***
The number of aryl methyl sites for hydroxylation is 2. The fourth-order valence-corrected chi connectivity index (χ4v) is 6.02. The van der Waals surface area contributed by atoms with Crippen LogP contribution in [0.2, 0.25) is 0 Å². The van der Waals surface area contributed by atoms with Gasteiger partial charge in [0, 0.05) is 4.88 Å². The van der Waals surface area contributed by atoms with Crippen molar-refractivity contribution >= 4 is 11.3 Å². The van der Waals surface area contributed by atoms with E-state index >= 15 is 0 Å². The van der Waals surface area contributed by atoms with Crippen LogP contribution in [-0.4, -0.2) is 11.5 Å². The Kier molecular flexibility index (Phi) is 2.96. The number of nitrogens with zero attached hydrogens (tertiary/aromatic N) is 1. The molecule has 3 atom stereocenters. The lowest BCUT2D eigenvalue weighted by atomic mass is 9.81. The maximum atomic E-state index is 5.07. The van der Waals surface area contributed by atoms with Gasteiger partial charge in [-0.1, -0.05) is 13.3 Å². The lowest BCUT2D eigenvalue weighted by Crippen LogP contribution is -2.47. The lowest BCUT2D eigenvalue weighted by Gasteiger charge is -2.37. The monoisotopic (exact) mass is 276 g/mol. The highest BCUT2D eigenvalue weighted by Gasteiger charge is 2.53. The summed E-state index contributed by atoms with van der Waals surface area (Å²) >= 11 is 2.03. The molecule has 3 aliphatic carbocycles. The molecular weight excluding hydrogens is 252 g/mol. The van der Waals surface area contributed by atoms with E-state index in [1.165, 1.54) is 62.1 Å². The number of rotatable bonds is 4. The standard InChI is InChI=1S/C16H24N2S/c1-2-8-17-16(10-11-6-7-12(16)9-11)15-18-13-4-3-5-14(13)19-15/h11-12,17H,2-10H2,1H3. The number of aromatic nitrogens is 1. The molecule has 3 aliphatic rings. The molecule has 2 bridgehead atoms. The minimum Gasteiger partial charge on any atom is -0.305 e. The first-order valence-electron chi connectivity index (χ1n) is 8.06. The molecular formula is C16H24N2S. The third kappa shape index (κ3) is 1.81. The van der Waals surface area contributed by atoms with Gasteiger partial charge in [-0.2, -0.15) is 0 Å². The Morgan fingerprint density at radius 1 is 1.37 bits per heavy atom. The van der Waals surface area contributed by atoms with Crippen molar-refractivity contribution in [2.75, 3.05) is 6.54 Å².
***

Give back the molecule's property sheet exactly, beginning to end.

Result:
The number of aryl methyl sites for hydroxylation is 2. The fourth-order valence-corrected chi connectivity index (χ4v) is 6.02. The van der Waals surface area contributed by atoms with Crippen LogP contribution in [0.2, 0.25) is 0 Å². The van der Waals surface area contributed by atoms with Gasteiger partial charge in [0, 0.05) is 4.88 Å². The van der Waals surface area contributed by atoms with Crippen molar-refractivity contribution >= 4 is 11.3 Å². The van der Waals surface area contributed by atoms with E-state index >= 15 is 0 Å². The van der Waals surface area contributed by atoms with Crippen LogP contribution in [-0.4, -0.2) is 11.5 Å². The Kier molecular flexibility index (Phi) is 2.96. The number of nitrogens with zero attached hydrogens (tertiary/aromatic N) is 1. The molecule has 3 atom stereocenters. The lowest BCUT2D eigenvalue weighted by atomic mass is 9.81. The maximum atomic E-state index is 5.07. The van der Waals surface area contributed by atoms with Gasteiger partial charge in [-0.1, -0.05) is 13.3 Å². The lowest BCUT2D eigenvalue weighted by Crippen LogP contribution is -2.47. The lowest BCUT2D eigenvalue weighted by Gasteiger charge is -2.37. The monoisotopic (exact) mass is 276 g/mol. The highest BCUT2D eigenvalue weighted by Gasteiger charge is 2.53. The summed E-state index contributed by atoms with van der Waals surface area (Å²) >= 11 is 2.03. The molecule has 3 aliphatic carbocycles. The molecular weight excluding hydrogens is 252 g/mol. The van der Waals surface area contributed by atoms with E-state index in [1.165, 1.54) is 62.1 Å². The number of rotatable bonds is 4. The standard InChI is InChI=1S/C16H24N2S/c1-2-8-17-16(10-11-6-7-12(16)9-11)15-18-13-4-3-5-14(13)19-15/h11-12,17H,2-10H2,1H3. The number of aromatic nitrogens is 1. The molecule has 3 aliphatic rings. The molecule has 2 bridgehead atoms. The minimum Gasteiger partial charge on any atom is -0.305 e. The first-order valence-electron chi connectivity index (χ1n) is 8.06. The molecular formula is C16H24N2S. The third kappa shape index (κ3) is 1.81. The van der Waals surface area contributed by atoms with Gasteiger partial charge in [-0.2, -0.15) is 0 Å². The Morgan fingerprint density at radius 1 is 1.37 bits per heavy atom. The van der Waals surface area contributed by atoms with Crippen molar-refractivity contribution in [2.75, 3.05) is 6.54 Å².